The main event in those five years was Doris’s wedding. Frank Lindsay was sullen and reserved, to Mrs Palmer’s way of thinking, but she encouraged him, genuinely this time since she still regretted how she had mismanaged Don and Jennie, and for a while congratulated herself that she had brought him out of his shell, for he responded to their laughter and the taunts of Dad and Myra, and became more talkative and frank than in his own home. ‘Oh, it’s the home that counts,’ Mum would say. ‘He hasn’t been used to much of a home.’ Yet she was all the time worried about Don—she had started going to church again because of him, dragging Dad along with her, though he hadn’t the imagination to take religion seriously page 97 —and she was, beneath her encouragement of Frank, bitter that he was safe at home in the mine, safe from the army working in an essential industry, while every day Don faced maiming and death. It was, as Dad said later, a deep-seated complaint, and Doris and Frank were aware of it, though she gave them no tangible clue that it existed. The wedding was a comparatively quiet affair, in deference to the war, to Don and to his mother’s contempt. Doris and Frank went to Benneydale in the King Country, where Frank got a job in the mine. Mrs Palmer was half relieved that they went.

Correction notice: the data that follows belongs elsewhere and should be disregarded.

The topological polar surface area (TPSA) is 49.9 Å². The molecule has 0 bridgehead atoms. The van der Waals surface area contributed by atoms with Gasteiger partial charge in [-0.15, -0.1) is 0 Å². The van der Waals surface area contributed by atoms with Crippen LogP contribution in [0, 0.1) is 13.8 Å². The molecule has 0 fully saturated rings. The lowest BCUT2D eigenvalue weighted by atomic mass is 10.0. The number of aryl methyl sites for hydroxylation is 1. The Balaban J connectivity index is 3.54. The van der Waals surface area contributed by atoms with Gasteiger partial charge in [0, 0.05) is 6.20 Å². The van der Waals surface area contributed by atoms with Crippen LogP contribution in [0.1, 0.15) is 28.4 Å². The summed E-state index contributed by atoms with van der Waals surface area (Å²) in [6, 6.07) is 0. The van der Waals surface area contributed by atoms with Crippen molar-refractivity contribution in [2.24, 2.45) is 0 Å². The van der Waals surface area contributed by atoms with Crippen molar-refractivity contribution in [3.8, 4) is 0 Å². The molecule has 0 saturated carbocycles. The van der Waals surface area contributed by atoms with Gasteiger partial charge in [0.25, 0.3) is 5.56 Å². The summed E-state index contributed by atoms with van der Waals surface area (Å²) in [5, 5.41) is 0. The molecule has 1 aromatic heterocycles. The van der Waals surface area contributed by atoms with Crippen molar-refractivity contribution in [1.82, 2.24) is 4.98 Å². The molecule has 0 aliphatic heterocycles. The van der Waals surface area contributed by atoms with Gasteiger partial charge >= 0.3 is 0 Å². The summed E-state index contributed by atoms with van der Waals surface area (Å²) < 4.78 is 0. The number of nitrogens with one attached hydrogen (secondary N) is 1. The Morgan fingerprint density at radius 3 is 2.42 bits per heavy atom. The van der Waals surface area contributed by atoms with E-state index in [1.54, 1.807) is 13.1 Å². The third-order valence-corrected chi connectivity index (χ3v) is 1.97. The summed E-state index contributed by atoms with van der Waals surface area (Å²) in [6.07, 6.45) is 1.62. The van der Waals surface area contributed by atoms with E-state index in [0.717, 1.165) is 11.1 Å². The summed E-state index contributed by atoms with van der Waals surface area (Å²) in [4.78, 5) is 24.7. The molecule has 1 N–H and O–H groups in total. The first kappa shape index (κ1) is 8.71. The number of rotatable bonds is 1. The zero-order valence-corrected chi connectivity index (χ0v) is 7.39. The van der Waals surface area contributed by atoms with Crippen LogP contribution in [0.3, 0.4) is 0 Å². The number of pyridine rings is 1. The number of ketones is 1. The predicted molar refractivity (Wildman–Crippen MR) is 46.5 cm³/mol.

Don went first to Ma’adi. He cabled once for money and sent home some tapestries and a tiny table with a design of inlaid pieces of wood badly bargained for from some shrewd Cairo merchant. Then he was in Greece and came whole out of Crete. Next they heard from Syria, and before they knew it he was in Alamein. Tom and Fred were killed on Crete, Bill had been wounded and was on a hospital ship coming home. Don survived without hint of injury till he was in Italy and there he was shot in the left arm. He arrived home early in 1944.